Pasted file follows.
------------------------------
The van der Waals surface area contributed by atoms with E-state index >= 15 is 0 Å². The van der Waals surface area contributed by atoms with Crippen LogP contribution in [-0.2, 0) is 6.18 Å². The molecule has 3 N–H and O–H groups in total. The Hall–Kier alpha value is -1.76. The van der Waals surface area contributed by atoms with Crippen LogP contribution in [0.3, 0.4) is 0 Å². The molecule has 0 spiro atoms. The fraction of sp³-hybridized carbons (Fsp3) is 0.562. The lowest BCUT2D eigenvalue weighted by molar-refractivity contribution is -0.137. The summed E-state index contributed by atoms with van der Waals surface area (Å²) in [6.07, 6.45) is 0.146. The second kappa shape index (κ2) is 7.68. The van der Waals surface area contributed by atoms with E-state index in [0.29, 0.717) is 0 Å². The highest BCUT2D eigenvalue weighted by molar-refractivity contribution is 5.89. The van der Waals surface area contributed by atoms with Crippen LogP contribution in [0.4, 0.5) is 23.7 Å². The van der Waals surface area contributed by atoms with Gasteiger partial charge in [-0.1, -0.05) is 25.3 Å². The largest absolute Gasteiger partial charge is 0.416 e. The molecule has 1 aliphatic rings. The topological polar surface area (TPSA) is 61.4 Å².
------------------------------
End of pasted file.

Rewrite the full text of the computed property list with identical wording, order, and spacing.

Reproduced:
The van der Waals surface area contributed by atoms with E-state index >= 15 is 0 Å². The van der Waals surface area contributed by atoms with Crippen LogP contribution in [-0.2, 0) is 6.18 Å². The molecule has 3 N–H and O–H groups in total. The Hall–Kier alpha value is -1.76. The van der Waals surface area contributed by atoms with Crippen LogP contribution in [0.3, 0.4) is 0 Å². The molecule has 0 spiro atoms. The fraction of sp³-hybridized carbons (Fsp3) is 0.562. The lowest BCUT2D eigenvalue weighted by molar-refractivity contribution is -0.137. The summed E-state index contributed by atoms with van der Waals surface area (Å²) in [6.07, 6.45) is 0.146. The second kappa shape index (κ2) is 7.68. The van der Waals surface area contributed by atoms with E-state index in [0.29, 0.717) is 0 Å². The highest BCUT2D eigenvalue weighted by molar-refractivity contribution is 5.89. The van der Waals surface area contributed by atoms with Crippen LogP contribution in [0.4, 0.5) is 23.7 Å². The van der Waals surface area contributed by atoms with Gasteiger partial charge in [-0.1, -0.05) is 25.3 Å². The largest absolute Gasteiger partial charge is 0.416 e. The molecule has 1 aliphatic rings. The topological polar surface area (TPSA) is 61.4 Å².